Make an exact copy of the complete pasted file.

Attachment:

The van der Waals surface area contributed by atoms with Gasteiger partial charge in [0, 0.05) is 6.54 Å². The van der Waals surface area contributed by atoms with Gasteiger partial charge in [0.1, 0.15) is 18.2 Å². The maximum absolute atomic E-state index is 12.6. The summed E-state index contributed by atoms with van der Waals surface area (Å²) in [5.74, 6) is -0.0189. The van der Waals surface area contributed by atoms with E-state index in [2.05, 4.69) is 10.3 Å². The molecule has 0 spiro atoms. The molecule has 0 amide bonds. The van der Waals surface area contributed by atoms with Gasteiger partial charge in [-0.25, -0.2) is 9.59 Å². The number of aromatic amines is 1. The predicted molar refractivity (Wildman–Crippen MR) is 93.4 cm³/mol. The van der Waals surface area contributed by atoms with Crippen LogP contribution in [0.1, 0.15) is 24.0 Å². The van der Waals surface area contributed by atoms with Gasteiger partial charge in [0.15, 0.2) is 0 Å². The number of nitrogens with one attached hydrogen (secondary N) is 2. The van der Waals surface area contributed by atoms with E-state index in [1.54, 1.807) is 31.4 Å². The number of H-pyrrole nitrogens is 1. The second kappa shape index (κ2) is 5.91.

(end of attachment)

The van der Waals surface area contributed by atoms with Gasteiger partial charge in [0, 0.05) is 6.54 Å². The van der Waals surface area contributed by atoms with Gasteiger partial charge in [0.1, 0.15) is 18.2 Å². The maximum absolute atomic E-state index is 12.6. The summed E-state index contributed by atoms with van der Waals surface area (Å²) in [5.74, 6) is -0.0189. The van der Waals surface area contributed by atoms with E-state index in [2.05, 4.69) is 10.3 Å². The molecule has 0 spiro atoms. The molecule has 0 amide bonds. The van der Waals surface area contributed by atoms with Gasteiger partial charge in [-0.25, -0.2) is 9.59 Å². The number of aromatic amines is 1. The predicted molar refractivity (Wildman–Crippen MR) is 93.4 cm³/mol. The van der Waals surface area contributed by atoms with Crippen LogP contribution in [0.1, 0.15) is 24.0 Å². The van der Waals surface area contributed by atoms with Gasteiger partial charge in [0.15, 0.2) is 0 Å². The number of nitrogens with one attached hydrogen (secondary N) is 2. The van der Waals surface area contributed by atoms with E-state index in [1.54, 1.807) is 31.4 Å². The number of H-pyrrole nitrogens is 1. The second kappa shape index (κ2) is 5.91.